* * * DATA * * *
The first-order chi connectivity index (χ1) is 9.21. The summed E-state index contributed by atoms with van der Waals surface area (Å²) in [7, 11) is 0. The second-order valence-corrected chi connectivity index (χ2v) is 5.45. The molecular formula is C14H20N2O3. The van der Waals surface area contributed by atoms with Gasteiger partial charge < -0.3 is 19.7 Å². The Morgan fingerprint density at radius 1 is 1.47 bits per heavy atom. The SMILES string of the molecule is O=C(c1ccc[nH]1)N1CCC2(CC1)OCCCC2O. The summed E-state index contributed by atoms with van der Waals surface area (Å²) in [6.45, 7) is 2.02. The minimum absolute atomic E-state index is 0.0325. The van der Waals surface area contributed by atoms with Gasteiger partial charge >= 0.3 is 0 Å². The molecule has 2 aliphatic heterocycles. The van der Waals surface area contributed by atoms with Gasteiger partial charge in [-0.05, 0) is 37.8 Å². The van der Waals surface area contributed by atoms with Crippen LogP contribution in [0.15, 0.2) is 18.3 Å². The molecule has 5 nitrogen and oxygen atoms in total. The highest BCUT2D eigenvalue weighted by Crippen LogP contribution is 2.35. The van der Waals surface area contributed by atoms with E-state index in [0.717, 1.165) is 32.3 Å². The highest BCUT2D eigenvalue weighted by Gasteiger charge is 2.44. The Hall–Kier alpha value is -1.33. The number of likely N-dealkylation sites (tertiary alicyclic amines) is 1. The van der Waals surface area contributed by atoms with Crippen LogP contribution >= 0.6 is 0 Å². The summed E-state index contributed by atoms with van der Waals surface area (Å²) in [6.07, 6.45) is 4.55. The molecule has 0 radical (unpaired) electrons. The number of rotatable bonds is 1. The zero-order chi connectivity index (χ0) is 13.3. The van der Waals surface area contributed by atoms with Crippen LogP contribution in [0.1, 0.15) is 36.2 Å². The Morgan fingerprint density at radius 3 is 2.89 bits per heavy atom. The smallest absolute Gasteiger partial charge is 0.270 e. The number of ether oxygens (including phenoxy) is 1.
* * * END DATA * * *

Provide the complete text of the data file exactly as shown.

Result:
The first-order chi connectivity index (χ1) is 9.21. The summed E-state index contributed by atoms with van der Waals surface area (Å²) in [7, 11) is 0. The second-order valence-corrected chi connectivity index (χ2v) is 5.45. The molecular formula is C14H20N2O3. The van der Waals surface area contributed by atoms with Gasteiger partial charge < -0.3 is 19.7 Å². The Morgan fingerprint density at radius 1 is 1.47 bits per heavy atom. The SMILES string of the molecule is O=C(c1ccc[nH]1)N1CCC2(CC1)OCCCC2O. The summed E-state index contributed by atoms with van der Waals surface area (Å²) in [6.45, 7) is 2.02. The minimum absolute atomic E-state index is 0.0325. The van der Waals surface area contributed by atoms with Gasteiger partial charge >= 0.3 is 0 Å². The molecule has 2 aliphatic heterocycles. The van der Waals surface area contributed by atoms with Gasteiger partial charge in [-0.05, 0) is 37.8 Å². The van der Waals surface area contributed by atoms with Crippen LogP contribution in [0.15, 0.2) is 18.3 Å². The molecule has 5 nitrogen and oxygen atoms in total. The highest BCUT2D eigenvalue weighted by Crippen LogP contribution is 2.35. The van der Waals surface area contributed by atoms with E-state index in [0.717, 1.165) is 32.3 Å². The highest BCUT2D eigenvalue weighted by Gasteiger charge is 2.44. The Hall–Kier alpha value is -1.33. The number of likely N-dealkylation sites (tertiary alicyclic amines) is 1. The van der Waals surface area contributed by atoms with Crippen LogP contribution >= 0.6 is 0 Å². The summed E-state index contributed by atoms with van der Waals surface area (Å²) in [6.07, 6.45) is 4.55. The molecule has 0 radical (unpaired) electrons. The number of rotatable bonds is 1. The zero-order chi connectivity index (χ0) is 13.3. The van der Waals surface area contributed by atoms with Crippen LogP contribution in [0.1, 0.15) is 36.2 Å². The Morgan fingerprint density at radius 3 is 2.89 bits per heavy atom. The smallest absolute Gasteiger partial charge is 0.270 e. The number of ether oxygens (including phenoxy) is 1.